The silver lining in this story is that at some point there was a turn around, that the numbers lost were regained, but nearly 25 years later. In fact, in that same article, it says that the loss was only after a significant increase in membership following the end of W. W. II, and the period of gain-loss-gain netted an almost even amount of members. The only real obstacle was the time in which it happened.
But, the numbers in reflection seem to be missing certain aspects of what the numbers reflect today. That difference was in the eras in which the economic crisis took place. In 1929, national membership was at a healthy 3.25 million members. When you start to factor in a 24% loss from the drop in the economy (a Depression), on top of an already steady loss of 20% per decade for the last 4 decades, it means that Freemasonry stands to potentially lose 44% in the next ten years, and which translates into a loss of 652, 717 members. (44% of 1,483,449 members as of 2007).
This would leave North American Masonry with roughly 830,732 members by 2019. Not devastating, but dramatic, but potentially more dramatic if there is a larger drop due to greater attrition (deaths/demits), and if you consider a possible snowball effect: fewer members leading to fewer meetings which leads to fewer lodges which repeats the cycle fewer members and so on… The numbers of loss could continue and grow. And, if the trend since 1959 holds up that there will still be a decrease of roughly 20%, meaning the memberships will continue in a downward trend.
What this all means is open to lots of speculation. The change will start becoming more and more evident as more and more lodges close shop as interest in a particular community wanes or is not nurtured. It seems an inevitable reality to the situation at hand, especially when we start to adjust the lens of its perspective as we read the great debate that just recently took place between the Masonic Line‘s Palmetto Bug and the Beehives Fred Milliken. Does a lodge have dominion over its own building, or is the lodge an instrument of the broader Grand Lodge? The discussion has been relevant in recent judicial decisions regarding break away churches and their mother church, with lower courts ruing with the congregations and upper courts with the denominational organization.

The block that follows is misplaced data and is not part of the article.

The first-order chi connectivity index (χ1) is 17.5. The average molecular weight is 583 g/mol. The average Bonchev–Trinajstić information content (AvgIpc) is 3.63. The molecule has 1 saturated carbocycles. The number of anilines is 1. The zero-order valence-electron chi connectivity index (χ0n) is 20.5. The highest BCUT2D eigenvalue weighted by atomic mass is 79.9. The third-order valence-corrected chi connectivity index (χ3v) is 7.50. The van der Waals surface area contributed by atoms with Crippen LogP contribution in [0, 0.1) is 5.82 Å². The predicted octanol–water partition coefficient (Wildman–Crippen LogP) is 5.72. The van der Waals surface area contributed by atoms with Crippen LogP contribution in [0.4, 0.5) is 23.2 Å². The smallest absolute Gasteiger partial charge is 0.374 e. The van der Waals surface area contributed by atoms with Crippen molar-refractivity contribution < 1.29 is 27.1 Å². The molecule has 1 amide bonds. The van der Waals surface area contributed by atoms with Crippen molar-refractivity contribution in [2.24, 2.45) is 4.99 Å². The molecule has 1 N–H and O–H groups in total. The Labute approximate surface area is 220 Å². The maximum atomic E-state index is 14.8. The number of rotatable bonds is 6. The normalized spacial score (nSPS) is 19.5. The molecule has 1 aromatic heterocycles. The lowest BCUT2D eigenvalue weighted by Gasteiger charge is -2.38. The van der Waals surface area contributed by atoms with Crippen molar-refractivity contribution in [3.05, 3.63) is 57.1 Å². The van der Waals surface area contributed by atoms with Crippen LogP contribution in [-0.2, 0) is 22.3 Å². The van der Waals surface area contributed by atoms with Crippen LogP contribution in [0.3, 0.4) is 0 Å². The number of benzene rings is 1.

Even the debate over this being a corrective period of membership negates the value of those rank swelling members whose past efforts and dues made it possible for the very lodges we reside in today. Running lean is less a product of managerial ingenuity and more a byproduct of lost marketplace interest. Running lean can work in manufacturing, but in member associations?
Will the numbers (and fraternity) trend the way they did in the 1930’s? Does it necessitate the management our own lodges or to give them over to the parent corporation to manage? What will this economic challenge look like by way of the fraternity? What if it applied a Six Sigma methodology to membership to create a product that meets and exceeds expectations. This is a business measure, but the mystic tie needs to be quantitative in some fashion, right?